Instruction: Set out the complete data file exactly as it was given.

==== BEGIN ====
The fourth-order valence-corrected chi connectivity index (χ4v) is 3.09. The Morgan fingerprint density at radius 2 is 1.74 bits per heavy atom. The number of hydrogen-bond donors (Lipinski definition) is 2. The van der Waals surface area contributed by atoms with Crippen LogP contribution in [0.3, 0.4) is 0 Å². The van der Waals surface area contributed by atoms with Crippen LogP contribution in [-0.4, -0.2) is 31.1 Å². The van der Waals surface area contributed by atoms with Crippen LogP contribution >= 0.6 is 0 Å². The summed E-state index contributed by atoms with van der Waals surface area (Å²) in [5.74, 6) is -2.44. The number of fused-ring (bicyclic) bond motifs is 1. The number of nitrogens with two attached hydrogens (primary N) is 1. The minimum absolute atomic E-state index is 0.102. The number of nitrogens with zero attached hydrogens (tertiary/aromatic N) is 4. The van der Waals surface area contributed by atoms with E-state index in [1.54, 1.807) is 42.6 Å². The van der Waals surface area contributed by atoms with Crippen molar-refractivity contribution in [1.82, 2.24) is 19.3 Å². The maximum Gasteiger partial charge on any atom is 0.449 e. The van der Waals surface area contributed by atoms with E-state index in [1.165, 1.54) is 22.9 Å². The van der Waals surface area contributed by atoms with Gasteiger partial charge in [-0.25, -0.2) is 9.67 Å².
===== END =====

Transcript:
The fourth-order valence-corrected chi connectivity index (χ4v) is 3.09. The Morgan fingerprint density at radius 2 is 1.74 bits per heavy atom. The number of hydrogen-bond donors (Lipinski definition) is 2. The van der Waals surface area contributed by atoms with Crippen LogP contribution in [0.3, 0.4) is 0 Å². The van der Waals surface area contributed by atoms with Crippen LogP contribution in [-0.4, -0.2) is 31.1 Å². The van der Waals surface area contributed by atoms with Crippen LogP contribution >= 0.6 is 0 Å². The summed E-state index contributed by atoms with van der Waals surface area (Å²) in [5.74, 6) is -2.44. The number of fused-ring (bicyclic) bond motifs is 1. The number of nitrogens with two attached hydrogens (primary N) is 1. The minimum absolute atomic E-state index is 0.102. The number of nitrogens with zero attached hydrogens (tertiary/aromatic N) is 4. The van der Waals surface area contributed by atoms with E-state index in [1.54, 1.807) is 42.6 Å². The van der Waals surface area contributed by atoms with Crippen molar-refractivity contribution in [1.82, 2.24) is 19.3 Å². The maximum Gasteiger partial charge on any atom is 0.449 e. The van der Waals surface area contributed by atoms with E-state index in [1.165, 1.54) is 22.9 Å². The van der Waals surface area contributed by atoms with Gasteiger partial charge in [-0.25, -0.2) is 9.67 Å².